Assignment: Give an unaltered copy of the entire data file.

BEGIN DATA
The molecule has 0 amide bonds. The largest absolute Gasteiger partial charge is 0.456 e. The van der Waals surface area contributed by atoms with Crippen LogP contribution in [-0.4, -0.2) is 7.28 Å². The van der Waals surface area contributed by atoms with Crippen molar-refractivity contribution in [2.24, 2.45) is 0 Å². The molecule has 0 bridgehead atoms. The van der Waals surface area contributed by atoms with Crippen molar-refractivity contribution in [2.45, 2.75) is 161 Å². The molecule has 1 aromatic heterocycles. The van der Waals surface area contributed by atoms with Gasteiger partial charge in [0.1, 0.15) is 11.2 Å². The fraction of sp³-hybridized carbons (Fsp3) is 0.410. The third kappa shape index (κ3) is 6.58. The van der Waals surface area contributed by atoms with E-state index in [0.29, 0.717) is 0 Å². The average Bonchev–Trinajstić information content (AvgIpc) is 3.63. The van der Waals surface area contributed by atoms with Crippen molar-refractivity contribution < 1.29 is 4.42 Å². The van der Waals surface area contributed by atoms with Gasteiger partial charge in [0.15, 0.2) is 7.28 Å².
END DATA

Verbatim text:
The molecule has 0 amide bonds. The largest absolute Gasteiger partial charge is 0.456 e. The van der Waals surface area contributed by atoms with Crippen LogP contribution in [-0.4, -0.2) is 7.28 Å². The van der Waals surface area contributed by atoms with Crippen molar-refractivity contribution in [2.24, 2.45) is 0 Å². The molecule has 0 bridgehead atoms. The van der Waals surface area contributed by atoms with Crippen molar-refractivity contribution in [2.45, 2.75) is 161 Å². The molecule has 1 aromatic heterocycles. The van der Waals surface area contributed by atoms with Gasteiger partial charge in [0.1, 0.15) is 11.2 Å². The fraction of sp³-hybridized carbons (Fsp3) is 0.410. The third kappa shape index (κ3) is 6.58. The van der Waals surface area contributed by atoms with E-state index in [0.29, 0.717) is 0 Å². The average Bonchev–Trinajstić information content (AvgIpc) is 3.63. The van der Waals surface area contributed by atoms with Crippen molar-refractivity contribution < 1.29 is 4.42 Å². The van der Waals surface area contributed by atoms with Gasteiger partial charge in [0.15, 0.2) is 7.28 Å².